How UCR is elevating diversity efforts

Mariam Lam oversees Office of Diversity, Equity and Inclusion

December 8, 2020
Author: Imran Ghori
December 8, 2020

When Mariam Lam was selected more than four years ago as UC Riverside’s associate vice chancellor and chief diversity officer, she began leading a small team focused on improving inclusivity on the campus.

The campus emphasized the importance of that work with the recent elevation of the role to an executive position. In September, Chancellor Kim A. Wilcox named Lam UCR’s first vice chancellor for Diversity, Equity, and Inclusion. 

“I think it’s an important and timely message that the campus made this decision,” Lam said. “It’s reemphasizing our commitment to social justice, and to diversity, equity, and inclusion as we’ve practiced it on campus.”

In his announcement, Wilcox said the change had been under consideration for some time.

“While UCR has long been recognized nationally for its diversity, achievements in social mobility, and ethnic and gender programs, we recognize the need to both elevate and expand our institutional commitment to diversity, equity, and inclusion,” he said.

Mariam Lam
Mariam Lam

Lam joins the chancellor’s senior advisors, who include other vice chancellors, deans, and the provost, advising how the campus can advance its diversity mission.

“It’s important to have those diverse voices at the table when you make such decisions,” she said.

Lam has been with UCR since 2002 as a faculty member in the Department of Comparative Literature and Languages with a specialization in Southeast Asian studies.

Multiculturalism has been an important part of her work going back to high school, where as a Spanish and Vietnamese-language speaker Lam worked with English as a second language teachers. In college and as a scholar, she studied comparative literature, focusing on global literature, film, art, gender studies, and ethnic studies.

When she became chief diversity officer, Lam said she combined her theoretical training and studies with practical knowledge as an administrator, creating infrastructure to support equal opportunity institutionally across different constituency groups.

Lam said the Office of Diversity, Equity, and Inclusion’s work remains the same, but the title change has brought more attention to her team’s work.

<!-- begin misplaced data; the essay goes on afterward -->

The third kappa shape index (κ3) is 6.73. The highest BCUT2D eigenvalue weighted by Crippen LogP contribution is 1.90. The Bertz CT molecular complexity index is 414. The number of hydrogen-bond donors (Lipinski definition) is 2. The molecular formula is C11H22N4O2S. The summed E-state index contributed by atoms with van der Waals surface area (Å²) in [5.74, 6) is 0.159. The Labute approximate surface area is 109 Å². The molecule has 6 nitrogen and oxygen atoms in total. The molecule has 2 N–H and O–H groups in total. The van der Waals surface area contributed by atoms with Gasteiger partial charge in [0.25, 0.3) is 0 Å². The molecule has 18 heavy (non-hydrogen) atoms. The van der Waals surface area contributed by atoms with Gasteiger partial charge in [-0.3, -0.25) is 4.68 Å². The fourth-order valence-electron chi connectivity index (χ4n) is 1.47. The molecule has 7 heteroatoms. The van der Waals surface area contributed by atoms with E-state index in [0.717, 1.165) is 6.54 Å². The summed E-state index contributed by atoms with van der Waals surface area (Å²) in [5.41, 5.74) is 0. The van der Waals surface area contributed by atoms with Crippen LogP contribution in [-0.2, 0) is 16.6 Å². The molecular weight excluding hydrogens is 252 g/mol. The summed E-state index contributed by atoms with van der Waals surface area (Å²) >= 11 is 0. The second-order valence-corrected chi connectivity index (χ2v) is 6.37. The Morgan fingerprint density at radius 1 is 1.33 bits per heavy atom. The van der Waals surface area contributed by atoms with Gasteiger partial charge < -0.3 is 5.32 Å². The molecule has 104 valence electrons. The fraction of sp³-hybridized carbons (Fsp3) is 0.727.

Her role includes heading a wide range of initiatives and committees related to diversity, equity, and inclusion, and partnering with campus and community stakeholders.

The office is a key player in improving the campus climate by promoting inclusivity, building morale, and retaining staff and faculty members. Lam co-chaired a task force that Wilcox formed to review campus practices and recommend improvements.

Lam describes her team as a scrappy one, noting that since the office consists of 3.25 positions including herself, collaboration is key to their mission. That reinforces the idea that diversity is a campus-wide responsibility and results in more buy-in, she said.

“Our function is to partner with all of those senior leaders, middle management, and individuals from top to bottom to help facilitate their own agency and their ability to do this work,” Lam said.

Since June, when the Black Lives Matter protests spurred more conversations about race, Lam said her office has seen more departments and units asking for assistance with workshops or consultations on how to do better.

“That’s been very motivating to watch,” she said. “People are realizing that they have to step up.”

When Lam first took over the position, it was following a reorganization in which some of its functions moved to Human Resources.

The office began creating training modules and workshops customized for departments and units based on specific issues they raised. Her office has also developed programs that encourage students, staff and faculty members to take a more active role in improving inclusivity.

Through the Equity Advisor program, faculty members within their respective colleges or schools take leadership roles on diversity, equity, and inclusion issues including faculty recruitment and retention, pay equity, and mentoring.

The Graduate Student Association Diversity and Inclusion Academic Liaison, or DIAL, program offers resources for graduate students. The DIAL representatives receive training to act as liaisons on issues relating to sexual harassment, discrimination, and compliance.

The 11-year-old Chancellor’s Making Excellence Inclusive, or MEI, Diversity Certificate program for faculty and staff offers an eight-month course in which participants take part in workshops and discussion groups one Friday each month. A Graduate Division version of the program created four years ago spans the 10-week quarter and focuses on professional development for graduate students and postdoctoral researchers. They work on projects and are encouraged to implement ideas to improve diversity.

“It was such a great way to give the campus community members power to actually affect real change,” Lam said.